If you plan to do HRP method after fixation, you could try a gentle say 
0.03% H2O2 in buffer or do AP method to avoid this block. Do not use a 
methanol peroxidase block, opt for buffer/H2O2 instead.

8.  After fixation, resume a normal immunostaining protocol by adding a 
secondary conjugated to a fluorophore or even enzyme or biotin, then 
proceed with Strepavidin-HRP, etc.  The fellow who taught me this used 
Vector ABC kit.  If you use this, I suggest using an F(ab')2 secondary and 
if we used a fluorophore conjugated secondary antibody it was F(ab')2 frag 
of IgG and adsorbed to mouse.

You will have to adjust your antibody concentrations, maybe even the 
secondary antibody.  Good luck

Gayle Callis HTL, HT, MT(ASCP)
Research Histopathology Supervisor
Veterinary Molecular Biology
Montana State University
Bozeman MT 59717


You wrote: >>I'm trying to get an aPDCA-1 antibody to work on frozen
mouse spleen sections. The antibody is normally used for FACS however
the company says that it works for immunhistochemistry. They recommend
staining before fixation. Usually I cut frozen sections, dry overnight
temp) and fix in acetone (10min at room temp) before putting the
sections in PBS and continuing with staining procedure.

If I stain before fixation;

Will the sections survive?
When should I fix - after primary, secondary etc?
What should I fix with?<<

Have you tried it using acetone fixed frozen sections yet? If so, did
you get any staining? You might need to use the antibody at a higher
concentration than what you are accustomed to using for IHC.

Are you using conjugated primary antibody? What detection method are you
using? If you are using a rat anti-mouse PDCA-1, be sure to use a
mouse-adsorbed anti-rat secondary antibody for better species

It might be interesting to try doing whole mount incubation of say a
FITC-labeled antibody in mouse spleen, overnight at 4 degrees C, rinses
in PBS or TBS, then brief formalin fixation followed by sucrose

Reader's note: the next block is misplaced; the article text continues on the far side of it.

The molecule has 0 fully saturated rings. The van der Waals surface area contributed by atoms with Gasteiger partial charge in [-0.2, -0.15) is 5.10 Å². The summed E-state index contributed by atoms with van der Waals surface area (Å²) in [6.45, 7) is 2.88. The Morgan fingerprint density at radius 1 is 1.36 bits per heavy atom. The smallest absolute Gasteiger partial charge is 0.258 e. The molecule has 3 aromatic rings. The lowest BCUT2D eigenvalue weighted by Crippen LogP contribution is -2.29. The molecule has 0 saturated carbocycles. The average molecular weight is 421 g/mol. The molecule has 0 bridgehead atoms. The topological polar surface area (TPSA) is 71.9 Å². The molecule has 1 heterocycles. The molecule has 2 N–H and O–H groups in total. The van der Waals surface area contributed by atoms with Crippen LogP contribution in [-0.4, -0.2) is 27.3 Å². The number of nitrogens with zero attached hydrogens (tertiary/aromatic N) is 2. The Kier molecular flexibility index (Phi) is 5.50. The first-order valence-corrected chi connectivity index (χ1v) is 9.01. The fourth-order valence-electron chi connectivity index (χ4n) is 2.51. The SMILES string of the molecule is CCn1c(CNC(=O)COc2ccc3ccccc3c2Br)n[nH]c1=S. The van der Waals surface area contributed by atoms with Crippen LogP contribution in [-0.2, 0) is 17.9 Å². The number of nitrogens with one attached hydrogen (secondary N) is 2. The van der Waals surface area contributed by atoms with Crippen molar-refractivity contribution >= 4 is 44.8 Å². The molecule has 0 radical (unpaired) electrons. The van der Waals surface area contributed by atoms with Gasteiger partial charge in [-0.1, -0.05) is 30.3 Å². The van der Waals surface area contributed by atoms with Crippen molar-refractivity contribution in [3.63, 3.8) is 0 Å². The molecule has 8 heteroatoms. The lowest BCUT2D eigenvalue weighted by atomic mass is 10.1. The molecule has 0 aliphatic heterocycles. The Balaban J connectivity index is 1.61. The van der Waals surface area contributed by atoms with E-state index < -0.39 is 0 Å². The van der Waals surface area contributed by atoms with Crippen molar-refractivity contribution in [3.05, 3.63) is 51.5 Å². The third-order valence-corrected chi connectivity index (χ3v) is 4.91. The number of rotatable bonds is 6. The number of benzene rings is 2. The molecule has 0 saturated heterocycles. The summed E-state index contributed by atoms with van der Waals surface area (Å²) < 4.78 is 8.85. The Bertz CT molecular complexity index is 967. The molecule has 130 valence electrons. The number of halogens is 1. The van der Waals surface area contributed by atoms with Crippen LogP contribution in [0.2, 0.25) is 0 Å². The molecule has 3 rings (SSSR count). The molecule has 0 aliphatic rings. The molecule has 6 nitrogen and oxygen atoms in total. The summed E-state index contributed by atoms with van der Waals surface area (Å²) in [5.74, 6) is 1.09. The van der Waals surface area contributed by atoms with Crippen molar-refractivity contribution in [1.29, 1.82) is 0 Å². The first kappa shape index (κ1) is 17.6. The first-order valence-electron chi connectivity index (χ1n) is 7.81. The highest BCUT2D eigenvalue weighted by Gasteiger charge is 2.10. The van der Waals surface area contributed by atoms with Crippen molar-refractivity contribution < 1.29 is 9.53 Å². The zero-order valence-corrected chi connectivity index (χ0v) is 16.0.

cryoprotection**, freezing, and then sectioning. Use an anti-FITC AP
(not HRP, so you don't have to worry about quenching endogenous
peroxidase) or anti-FITC Alexa 488 for fluorescent detection. You can
also try doing the entire immuno procedure on whole mount prior to
fixation. Alkaline phosphatase activity and some fluorescence is
maintained after formalin fixation and cryosectioning. Remember to run a
negative control spleen sample in parallel with non-immune serum for the
primary antibody incubation.

**I believe with the immersion of the tissue in the buffer for an
extended period of time (overnight), if you do not fix and cryoprotect
you will see lots of freezing artifact due to the buffers soaking up
into the tissue.

I've never done anything like this before, so all I can offer are
suggestions and a hearty "good luck!". Hopefully Gayle Callis will chime
in with some other suggestions. It wouldn't surprise me to hear she's
done something like this successfully in the past.

FWIW, I'm not usually very optimistic when trying an antibody optimized
for FACS in IHC.

Teri Johnson, HT(ASCP)QIHC
Managing Director Histology Facility
Stowers Institute for Medical Research
1000 E. 50th St.
Kansas City, MO 64110

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Gayle Callis HTL, HT, MT(ASCP)
Research Histopathology Supervisor
Veterinary Molecular Biology
Montana State University
Bozeman MT 59717